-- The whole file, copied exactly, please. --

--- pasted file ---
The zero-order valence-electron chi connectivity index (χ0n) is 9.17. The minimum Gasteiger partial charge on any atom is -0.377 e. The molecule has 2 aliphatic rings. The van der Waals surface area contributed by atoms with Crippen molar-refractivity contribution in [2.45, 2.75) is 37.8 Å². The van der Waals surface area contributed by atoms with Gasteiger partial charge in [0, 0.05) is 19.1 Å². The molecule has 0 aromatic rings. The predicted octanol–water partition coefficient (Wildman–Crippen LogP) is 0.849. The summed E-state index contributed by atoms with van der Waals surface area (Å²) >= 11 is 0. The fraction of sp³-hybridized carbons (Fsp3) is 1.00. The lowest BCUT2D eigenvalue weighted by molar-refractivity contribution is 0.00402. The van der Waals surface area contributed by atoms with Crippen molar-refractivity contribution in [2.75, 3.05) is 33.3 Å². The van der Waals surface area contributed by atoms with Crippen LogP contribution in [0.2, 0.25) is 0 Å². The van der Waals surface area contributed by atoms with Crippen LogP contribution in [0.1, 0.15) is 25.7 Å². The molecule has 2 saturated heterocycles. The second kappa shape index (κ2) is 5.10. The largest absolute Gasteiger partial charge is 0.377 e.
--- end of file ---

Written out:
The zero-order valence-electron chi connectivity index (χ0n) is 9.17. The minimum Gasteiger partial charge on any atom is -0.377 e. The molecule has 2 aliphatic rings. The van der Waals surface area contributed by atoms with Crippen molar-refractivity contribution in [2.45, 2.75) is 37.8 Å². The van der Waals surface area contributed by atoms with Gasteiger partial charge in [0, 0.05) is 19.1 Å². The molecule has 0 aromatic rings. The predicted octanol–water partition coefficient (Wildman–Crippen LogP) is 0.849. The summed E-state index contributed by atoms with van der Waals surface area (Å²) >= 11 is 0. The fraction of sp³-hybridized carbons (Fsp3) is 1.00. The lowest BCUT2D eigenvalue weighted by molar-refractivity contribution is 0.00402. The van der Waals surface area contributed by atoms with Crippen molar-refractivity contribution in [2.75, 3.05) is 33.3 Å². The van der Waals surface area contributed by atoms with Crippen LogP contribution in [0.2, 0.25) is 0 Å². The van der Waals surface area contributed by atoms with Crippen LogP contribution in [0.1, 0.15) is 25.7 Å². The molecule has 2 saturated heterocycles. The second kappa shape index (κ2) is 5.10. The largest absolute Gasteiger partial charge is 0.377 e.